One of Lora Rust’s artworks. (Special)

She had an “aha” moment that led to that style. While using the end of a ruler to make a design in a mug, the tool slipped and bunched up the clay. It was a fortuitous mistake. It gave the design texture and depth, she said. When she starts creating the design by pushing the surface of the clay on the form, she calls it “loralizing.”

Her pieces have an Art Nouveau design. “I was drawn to that type of design before I knew it had a name,” she said. “I love its fluidity.” She is also influenced by designs and patterns found in Gothic architecture, from her days as a choirgirl, staring at the architecture in cathedrals, notably the Cathedral of St. Philip in Buckhead, she recalled. She is inspired, too, by the fall and drape of textiles and fashion design. They provide movement to the texture on the clay form.

Rust has created her own tools that each make a special design element in the clay and she has borrowed shapes for tools like a bear’s leg puzzle piece and an oar for a pirate ship puzzle, among others. She recently developed a basic set of tools that went on the market in February this year.
Using fine white porcelain clay, Rust throws her pieces on the wheel in her studio in the Zonolite complex in Atlanta. Once they are set to what is called “leather hard,” she begins pushing the design into the clay. When she has pieces ready, she packs them up for a trip to her soda kiln in Blue Ridge, Ga., where she and her husband have a second home.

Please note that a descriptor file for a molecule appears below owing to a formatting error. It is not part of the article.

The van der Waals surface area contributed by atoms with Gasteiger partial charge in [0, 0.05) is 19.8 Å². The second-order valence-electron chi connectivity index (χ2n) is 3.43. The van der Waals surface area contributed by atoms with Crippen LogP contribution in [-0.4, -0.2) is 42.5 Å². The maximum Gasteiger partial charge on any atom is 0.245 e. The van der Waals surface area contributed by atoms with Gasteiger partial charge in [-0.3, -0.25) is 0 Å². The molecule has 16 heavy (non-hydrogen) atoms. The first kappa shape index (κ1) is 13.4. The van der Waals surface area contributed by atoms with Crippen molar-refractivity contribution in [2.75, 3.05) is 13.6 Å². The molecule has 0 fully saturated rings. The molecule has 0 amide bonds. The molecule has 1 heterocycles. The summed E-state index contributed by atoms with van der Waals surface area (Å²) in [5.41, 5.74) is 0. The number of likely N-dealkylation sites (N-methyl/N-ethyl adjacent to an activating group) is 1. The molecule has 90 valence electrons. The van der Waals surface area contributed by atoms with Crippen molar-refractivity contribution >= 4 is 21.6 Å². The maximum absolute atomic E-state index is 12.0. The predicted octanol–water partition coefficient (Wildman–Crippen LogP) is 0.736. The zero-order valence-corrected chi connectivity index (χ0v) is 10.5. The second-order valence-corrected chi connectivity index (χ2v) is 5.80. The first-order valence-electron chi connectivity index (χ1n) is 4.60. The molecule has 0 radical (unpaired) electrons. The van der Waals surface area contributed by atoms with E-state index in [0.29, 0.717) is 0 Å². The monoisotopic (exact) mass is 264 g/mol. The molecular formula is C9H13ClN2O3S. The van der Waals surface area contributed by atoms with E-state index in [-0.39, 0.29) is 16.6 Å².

Science and chemistry meld with artistry to create certain glazes and colors on all the pieces. It’s a complex process that requires careful placement in the kiln; the use of just the right amount of glazing chemicals – her favorite is copper; the proper spraying in the kiln with a mixture of water, baking soda and soda ash; proper venting and, of course, temperature. The sodium vapors glaze the exterior of each piece.

She is always experimenting and recently began looking beyond her functional vessels to create decorative wall pieces. “I want to keep on going,” Rust said, “and be a very old lady potter.”

She has been teaching at Callanwolde for 10 years and holds workshops nationwide. This is her fifth year in the American Craft Show in Atlanta. “I love being a local artist and connecting directly with customers. The Atlanta show is a big draw,” she said, “and it is an opportunity to meet other artists as well as to connect with potential art centers, galleries and workshops.”